Driving after this “carbon cleaning”, the (THP) engine feels definitely more powerful, especially torque at low revs.
This method is recommended to do it regularly for a successful result. When the engine is ok, this carbon cleaning can be combined with a maintenance service.
I had actually tried the so-called “hydrogen” cleaning method, which had little or no effect whatsoever. The actual cleaning effect of this method is comparable to the other spraying methods, so it’s nowhere near as effective as blasting or manual cleaning. It’s only good when used as a precaution or as a maintenance method and nothing else…
I’ve had good experience cleaning moderately dirty valves by combining 3 products:
1. Two cans of CRC GDI spray, sprayed with engine @2000rpm, takes in total around 30 minutes.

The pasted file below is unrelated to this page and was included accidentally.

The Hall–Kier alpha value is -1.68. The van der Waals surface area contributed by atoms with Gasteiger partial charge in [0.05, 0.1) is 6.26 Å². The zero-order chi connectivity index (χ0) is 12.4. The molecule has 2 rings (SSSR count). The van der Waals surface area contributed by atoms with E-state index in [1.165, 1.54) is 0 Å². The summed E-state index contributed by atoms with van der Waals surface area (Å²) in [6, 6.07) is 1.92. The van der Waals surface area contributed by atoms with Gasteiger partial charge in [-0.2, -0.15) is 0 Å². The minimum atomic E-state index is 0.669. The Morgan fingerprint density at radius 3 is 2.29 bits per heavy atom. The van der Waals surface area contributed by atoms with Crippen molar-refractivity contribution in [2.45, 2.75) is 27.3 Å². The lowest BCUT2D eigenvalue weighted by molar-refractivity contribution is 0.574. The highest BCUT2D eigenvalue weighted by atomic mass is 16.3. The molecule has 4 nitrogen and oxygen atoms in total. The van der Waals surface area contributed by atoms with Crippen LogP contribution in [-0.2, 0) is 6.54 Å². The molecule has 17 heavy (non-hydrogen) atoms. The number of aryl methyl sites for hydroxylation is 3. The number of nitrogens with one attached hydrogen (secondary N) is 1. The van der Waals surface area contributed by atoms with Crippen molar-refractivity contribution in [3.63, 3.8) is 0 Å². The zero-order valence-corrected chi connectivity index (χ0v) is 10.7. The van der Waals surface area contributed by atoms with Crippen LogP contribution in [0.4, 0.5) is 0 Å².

2. A dose of LiquiMoly Ventil Sauber put in a hand spray.
3. 100ml of Gumout MultiSystem Tune-Up put in the engine oil.
The active component of no 1 and no 3 is PEA, that sticks on the oil sludge and breaks it down.
The trick of method no 3 is that adding PEA to the engine oil itself will make it go the same route as the oil vapors, protecting the valves until the next oil change. Read the product guide and also seach on BITOG.
The results are not the same as walnut or soda blasting, but after all these 3 treatments I could see the metal on the valves back with an endoscope.